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Slow dance with Charleston

Times Staff Writer

WHEN George and Ira Gershwin were adapting DuBose Heyward’s novel into the opera “Porgy and Bess,” they decamped to the Charleston area in the summer of 1934.

They got very little done.

Summertime ... and the living is easy, in a desultory kind of way. With temperatures and humidity in the high 80s, you’re forced to slow to a saunter. And that, it turns out, is the most appropriate pace to take in and fully appreciate Charleston’s residential lanes, pastel-colored row houses and hidden gardens.

That secret is starting to slip out. Tourism here is booming, up from 3.2 million visitors in 1997 to 4.7 million 2004, and the onetime summer “low-season” hotel rates in the city are starting to disappear. The gap between the peak spring home-garden tours and the fall conventions has closed, mostly filled by family vacationers.

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A family reunion on Sullivans Island, about 15 miles east, brought me to the area just as summer was starting, and I decided to linger for four more days in a town whose history and character are as contrarian as its cuisine is tantalizing.

With my family, I got my first overview on a one-hour carriage tour. The city has divvied up the historic district into four routes, and only 20 total carriages can be out at any one time. But it’s such a popular tourist activity that on a weekend afternoon, carriages back up on Market Street and down Anson Street like airliners queued up at LAX.

Waiting for our tour to start, we ambled through the open-air Old City Market, which was full of souvenirs: watercolor paintings, photographs and coiled sweet-grass baskets that women weave in the shade of outdoor umbrellas. I’m not a trinket buyer, but I walked out of the market wearing a woven straw hat with a 3-inch brim. A good shade hat isn’t an accessory here; it’s an essential.

Our midday carriage tour meandered through the streets south of Broad, the tip of the peninsula where most of the city’s oldest and grandest houses stand. Charleston boomed in its first 50 years, becoming the fourth-largest city in the American Colonies. It quickly became the wealthiest too as a result of its slave-plantation economy and thriving port, which shipped millions of pounds of rice to England.

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At Broad and King streets, we passed the John Lining House, thought to be one of the oldest in the city. Like others surviving from the Colonial period, it has no foundation, so its sits practically atop the sidewalk. The distinctive single houses are tall and skinny, only one room wide, and perfectly scaled to the one-lane streets. The oval bronze plaques affixed to houses indicate whether a resident paid for insurance and which fire company would fight a blaze at that address.

Plate-sized discs indicate a different kind of rescue operation. At joist-level, they were installed much like the earthquake retrofit bolts commonly seen on masonry buildings in Los Angeles. The bolts aren’t preventive here; they pulled the walls back together after a devastating earthquake in 1886. I always thought one had to choose between earthquakes and hurricanes but apparently not.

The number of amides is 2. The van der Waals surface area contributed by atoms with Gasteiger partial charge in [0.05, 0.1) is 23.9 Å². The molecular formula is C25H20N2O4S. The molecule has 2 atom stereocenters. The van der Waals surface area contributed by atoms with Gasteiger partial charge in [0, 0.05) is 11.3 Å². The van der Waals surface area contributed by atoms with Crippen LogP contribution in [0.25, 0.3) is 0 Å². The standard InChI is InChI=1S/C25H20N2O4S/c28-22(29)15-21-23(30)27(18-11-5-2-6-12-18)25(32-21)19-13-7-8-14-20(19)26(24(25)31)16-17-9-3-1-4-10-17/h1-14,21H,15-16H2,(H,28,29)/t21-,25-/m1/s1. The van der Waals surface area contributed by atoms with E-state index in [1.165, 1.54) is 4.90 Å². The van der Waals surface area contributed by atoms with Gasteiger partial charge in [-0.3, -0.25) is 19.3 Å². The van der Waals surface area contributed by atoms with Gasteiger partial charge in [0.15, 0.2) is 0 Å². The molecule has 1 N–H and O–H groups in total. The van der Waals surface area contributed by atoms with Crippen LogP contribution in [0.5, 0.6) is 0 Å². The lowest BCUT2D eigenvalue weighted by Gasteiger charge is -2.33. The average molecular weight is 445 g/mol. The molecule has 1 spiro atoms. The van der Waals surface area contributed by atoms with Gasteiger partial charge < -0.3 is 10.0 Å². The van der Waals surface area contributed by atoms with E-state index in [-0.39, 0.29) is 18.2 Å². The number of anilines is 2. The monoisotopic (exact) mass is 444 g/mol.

The bolts are subtle reminders of an unlikely impetus for the city’s preservation: dire poverty. After the Civil War, the onetime richest city in America was suddenly among the poorest. Grand homes were converted into schools, boardinghouses and businesses.

A few days later, I toured the Heyward-Washington House, built in 1772 as the brag-worthy home of a wealthy planter but by the late 19th century was a bakery with an upstairs apartment for the baker’s family. The Charleston Museum bought it and has restored it to its 1790s grandeur. Today, it looks as it would have when George Washington stayed there.

The rooms are filled with locally made early American furniture. Atop one of the mantels was a ceramic figurine that, at the time, was sold as Washington, Ben Franklin or “a country gentleman” -- as if the characters were interchangeable.

Right size for strolling

THE marshy Atlantic coast of South Carolina resisted colonization for 150 years before British planters from Bermuda and the West Indies dug in for good in 1670. The settlement, named Charles Towne for King Charles II of England, was upstream a bit, but shortly moved to the more defensible peninsula pointing into Charleston Harbor, with the Ashley River to the west and the Cooper River to the east.

Although the greater Charleston area now has nearly 600,000 residents, these natural boundaries keep the city itself smaller, about 96,000 people. The peninsula is also pedestrian-scale, less than two miles across.

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Strict preservation laws keep houses from changing much, but it remains a living neighborhood, not a museum. We passed residents walking their dogs or parking their SUVs. My favorite time for strolling the historic district was after the sun had gone down and a breeze was coming in off the harbor. My partner, Amy, and I would start at Waterfront Park, overlooking the Cooper, then follow the sea wall that runs along East Bay Street, then around the Point by the Battery, then wend our way back to our hotel by whatever route lured us.